Saturday, July 28, 2012


When a 21 year-old journalist working for an anti-Bonapartist political publication was assassinated by the impulsive cousin of Emperor Napoléon III in 1870 after an altercation, it created an uproar and a cult following for the young Yvan Salmon. Salmon, who wrote under the pen name of Victor Noir, became a tragic symbol of the opposition to the Empire. In 1891 the sculptor Jules Dalou created this effigy, which has since become one of the most visited tombs, as well as the most fondled, at the Cimetière du Père-Lachaise in Paris. For decades sterile, superstitious women have rubbed it, especially its masculine parts, with the hope it would make them fecund. The local tradition is to leave a flower on the tomb if later their wish come true.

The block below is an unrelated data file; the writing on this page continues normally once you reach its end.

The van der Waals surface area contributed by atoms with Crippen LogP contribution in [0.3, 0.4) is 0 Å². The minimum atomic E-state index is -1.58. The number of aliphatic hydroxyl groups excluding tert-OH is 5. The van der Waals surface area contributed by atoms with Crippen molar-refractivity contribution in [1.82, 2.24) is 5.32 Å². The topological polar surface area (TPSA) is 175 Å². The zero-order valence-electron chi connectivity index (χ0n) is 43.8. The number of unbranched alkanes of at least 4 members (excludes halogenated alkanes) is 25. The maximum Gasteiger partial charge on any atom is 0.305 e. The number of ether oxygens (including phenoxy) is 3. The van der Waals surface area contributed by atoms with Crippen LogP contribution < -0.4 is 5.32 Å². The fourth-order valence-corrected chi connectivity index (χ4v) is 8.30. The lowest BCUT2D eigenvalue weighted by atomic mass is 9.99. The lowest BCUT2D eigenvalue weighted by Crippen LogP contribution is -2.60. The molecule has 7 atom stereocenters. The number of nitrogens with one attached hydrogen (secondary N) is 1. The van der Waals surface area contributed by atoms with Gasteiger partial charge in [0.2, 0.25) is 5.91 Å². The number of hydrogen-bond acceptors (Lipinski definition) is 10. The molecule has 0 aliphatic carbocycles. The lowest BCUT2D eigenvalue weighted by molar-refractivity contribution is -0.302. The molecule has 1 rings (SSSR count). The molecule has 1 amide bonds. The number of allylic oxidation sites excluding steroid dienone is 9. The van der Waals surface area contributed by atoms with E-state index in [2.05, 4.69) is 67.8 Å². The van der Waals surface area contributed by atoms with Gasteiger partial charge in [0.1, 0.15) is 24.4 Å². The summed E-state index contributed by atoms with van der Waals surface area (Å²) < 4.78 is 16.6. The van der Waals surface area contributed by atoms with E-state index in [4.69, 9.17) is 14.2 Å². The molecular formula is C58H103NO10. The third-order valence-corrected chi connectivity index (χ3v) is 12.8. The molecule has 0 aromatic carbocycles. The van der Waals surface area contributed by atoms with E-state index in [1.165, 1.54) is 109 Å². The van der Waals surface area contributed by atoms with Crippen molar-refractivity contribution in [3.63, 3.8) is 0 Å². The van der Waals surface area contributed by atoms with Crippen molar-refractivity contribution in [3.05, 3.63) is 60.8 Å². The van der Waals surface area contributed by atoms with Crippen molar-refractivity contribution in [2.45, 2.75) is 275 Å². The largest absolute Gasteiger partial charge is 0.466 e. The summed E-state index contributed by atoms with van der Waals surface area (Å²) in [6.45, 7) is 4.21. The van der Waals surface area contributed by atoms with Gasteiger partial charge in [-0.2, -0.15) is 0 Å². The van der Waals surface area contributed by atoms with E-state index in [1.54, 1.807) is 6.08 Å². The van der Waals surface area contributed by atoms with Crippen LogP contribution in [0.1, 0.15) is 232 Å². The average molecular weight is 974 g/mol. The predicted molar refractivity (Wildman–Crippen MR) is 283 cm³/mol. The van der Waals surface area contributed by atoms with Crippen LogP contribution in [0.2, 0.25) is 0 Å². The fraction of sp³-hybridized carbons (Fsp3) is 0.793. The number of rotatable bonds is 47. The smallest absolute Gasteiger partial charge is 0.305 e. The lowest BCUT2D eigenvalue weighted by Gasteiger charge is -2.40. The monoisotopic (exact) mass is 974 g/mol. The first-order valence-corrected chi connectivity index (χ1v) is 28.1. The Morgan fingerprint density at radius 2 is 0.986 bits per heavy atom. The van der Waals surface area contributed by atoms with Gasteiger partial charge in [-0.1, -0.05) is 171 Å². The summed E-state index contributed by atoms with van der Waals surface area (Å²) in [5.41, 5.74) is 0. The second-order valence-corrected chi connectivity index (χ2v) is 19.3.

un gisant:  a recumbent effigy
brunir:  to burnish; to brown
le brunissage:  burnishing
une sépulture:  a sepulture, a grave

©2012 P.B. Lecron

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